May the Force Be With You: Lead Like a Jedi

star wars

Today is Star Wars Day; an unofficial holiday celebrated by science fiction fans across the globe. For the uninitiated, look at the calendar while you say this phrase out loud: “May the fourth be with you.”

Whether you like the films or not, there’s no denying the impact they have made on the world. Little did George Lucas know that his story would become such a phenomenon, sparking a revolution in filmmaking and introducing a mythology that has touched multiple generations. I remember when Star Wars came out. The films still fascinate me today (of course I’m talking about the original trilogy – not the prequels) and my children love them as well.

Central to the Star Wars universe are the Jedi – fierce warriors who master the Force in pursuit of wisdom and peace. They serve the galaxy and educate others while protecting the weak against the evil Sith. The Force is a mystical power – an energy that flows around and through all living things. Once harnessed, it provides a Jedi with the ability to influence other people and objects around them.

Jedi are widely respected and admired. There are many who aspire to become Jedi, but only a handful have the discipline and focus to achieve master status. I don’t know about you, but that sounds a lot like the workplace I find myself in every day. Wouldn’t it be great if we could master the Force? Wouldn’t it be exciting to have such a powerful influence on our coworkers and customers?

In honor of Star Wars Day and the highly anticipated seventh movie currently in production, here is a trilogy of quick tips for tapping into the Force around you along with some illustrations from the making of the Star Wars films.

1. Always bet on your own success. George Lucas wasn’t very optimistic about Star Wars. He felt that Close Encounters of the Third Kind, directed by his friend Steven Spielberg, would be the box office hit of the year. Spielberg felt that, while his movie would be successful, Star Wars would prove to be something special. So the two agreed to give each other 2.5% of the proceeds from their movies. Lucas’s reservations about his own success has earned Spielberg millions of dollars every year since.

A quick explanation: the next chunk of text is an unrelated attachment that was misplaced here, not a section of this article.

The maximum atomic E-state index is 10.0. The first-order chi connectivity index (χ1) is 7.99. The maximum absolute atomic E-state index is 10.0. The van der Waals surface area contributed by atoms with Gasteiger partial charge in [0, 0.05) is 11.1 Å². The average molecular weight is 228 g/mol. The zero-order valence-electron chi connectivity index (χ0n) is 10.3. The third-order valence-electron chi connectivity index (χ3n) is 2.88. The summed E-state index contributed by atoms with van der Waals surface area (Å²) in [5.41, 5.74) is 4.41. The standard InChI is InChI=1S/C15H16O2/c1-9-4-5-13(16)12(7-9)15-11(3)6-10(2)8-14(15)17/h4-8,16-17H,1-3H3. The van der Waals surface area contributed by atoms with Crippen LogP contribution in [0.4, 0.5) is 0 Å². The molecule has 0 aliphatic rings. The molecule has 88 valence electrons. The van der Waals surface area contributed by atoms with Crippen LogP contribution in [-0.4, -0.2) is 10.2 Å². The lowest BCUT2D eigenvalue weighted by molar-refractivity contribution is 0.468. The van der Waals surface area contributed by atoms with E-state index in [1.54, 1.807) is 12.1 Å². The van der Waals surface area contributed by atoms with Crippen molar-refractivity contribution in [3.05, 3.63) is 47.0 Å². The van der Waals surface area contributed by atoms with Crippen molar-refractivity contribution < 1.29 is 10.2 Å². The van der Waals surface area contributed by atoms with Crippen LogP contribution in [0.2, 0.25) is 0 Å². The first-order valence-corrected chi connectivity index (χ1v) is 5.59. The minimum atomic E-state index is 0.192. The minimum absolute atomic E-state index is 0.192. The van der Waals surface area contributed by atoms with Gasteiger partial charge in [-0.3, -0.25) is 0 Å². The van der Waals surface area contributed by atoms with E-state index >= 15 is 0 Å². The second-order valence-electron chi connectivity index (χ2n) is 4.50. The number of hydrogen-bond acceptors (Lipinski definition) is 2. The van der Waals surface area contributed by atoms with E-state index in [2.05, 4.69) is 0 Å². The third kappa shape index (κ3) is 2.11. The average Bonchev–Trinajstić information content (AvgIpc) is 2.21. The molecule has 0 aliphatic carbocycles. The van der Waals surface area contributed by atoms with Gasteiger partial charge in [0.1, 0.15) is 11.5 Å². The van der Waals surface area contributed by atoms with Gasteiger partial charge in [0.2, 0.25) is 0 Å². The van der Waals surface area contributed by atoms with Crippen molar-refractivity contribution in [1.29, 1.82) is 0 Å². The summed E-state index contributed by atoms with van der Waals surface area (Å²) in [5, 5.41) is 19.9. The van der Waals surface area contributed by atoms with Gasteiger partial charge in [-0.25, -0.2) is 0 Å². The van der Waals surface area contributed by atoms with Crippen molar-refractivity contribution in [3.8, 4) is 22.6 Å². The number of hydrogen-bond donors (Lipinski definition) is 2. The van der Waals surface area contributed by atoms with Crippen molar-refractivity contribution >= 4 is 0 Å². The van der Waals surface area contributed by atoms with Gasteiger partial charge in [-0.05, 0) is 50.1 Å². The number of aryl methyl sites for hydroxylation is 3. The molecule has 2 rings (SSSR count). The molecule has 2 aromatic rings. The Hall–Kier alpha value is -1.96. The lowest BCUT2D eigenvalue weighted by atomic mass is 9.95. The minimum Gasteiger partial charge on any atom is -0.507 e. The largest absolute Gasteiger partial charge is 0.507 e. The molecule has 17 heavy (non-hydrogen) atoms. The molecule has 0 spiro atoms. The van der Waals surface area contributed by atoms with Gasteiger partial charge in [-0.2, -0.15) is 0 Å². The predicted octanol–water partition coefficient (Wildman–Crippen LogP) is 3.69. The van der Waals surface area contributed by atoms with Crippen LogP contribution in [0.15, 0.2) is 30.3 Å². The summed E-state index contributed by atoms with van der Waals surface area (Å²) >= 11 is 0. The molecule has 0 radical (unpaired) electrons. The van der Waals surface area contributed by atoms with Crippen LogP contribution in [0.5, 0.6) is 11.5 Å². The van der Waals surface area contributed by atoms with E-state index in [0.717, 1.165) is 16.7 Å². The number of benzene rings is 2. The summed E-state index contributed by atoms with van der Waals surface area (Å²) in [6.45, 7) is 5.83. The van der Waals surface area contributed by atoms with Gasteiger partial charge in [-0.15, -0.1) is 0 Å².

2. Let mistakes become part of your story. Mark Hamill, who played Luke Skywalker (one of the story’s central characters) was injured in car wreck just prior to the filming of the trilogy’s second movie, The Empire Strikes Back. He sustained severe trauma to his face that significantly altered his appearance. Rather than let the incident derail the entire film, Lucas wrote a new scene for the beginning. Luke, out on patrol on the ice planet Hoth, is attacked by a Wampa beast; making his facial scarring and altered appearance part of the story.

3. Listen to your fans. Some of the ideas Lucas had for his movies didn’t make it into the final version. Technology had not advanced enough for some of the more demanding scenes he’d envisioned. Years after their release, however, Lucas decided to go back and adjust the films; adding in these missing scenes and cleaning up some of the “wonkier” effects shots. The fan base went nuts and claimed he had ruined the movies with his “fixes.”

We all want to be part of something successful. We want things to go our way and for our customers to react enthusiastically to what we offer. I believe that by treating every aspect of our job as a masterpiece, working through the inevitable problems we face, and viewing our customers as partners, we can tap into the forces that guide us to success.

May the Force be with you!

 

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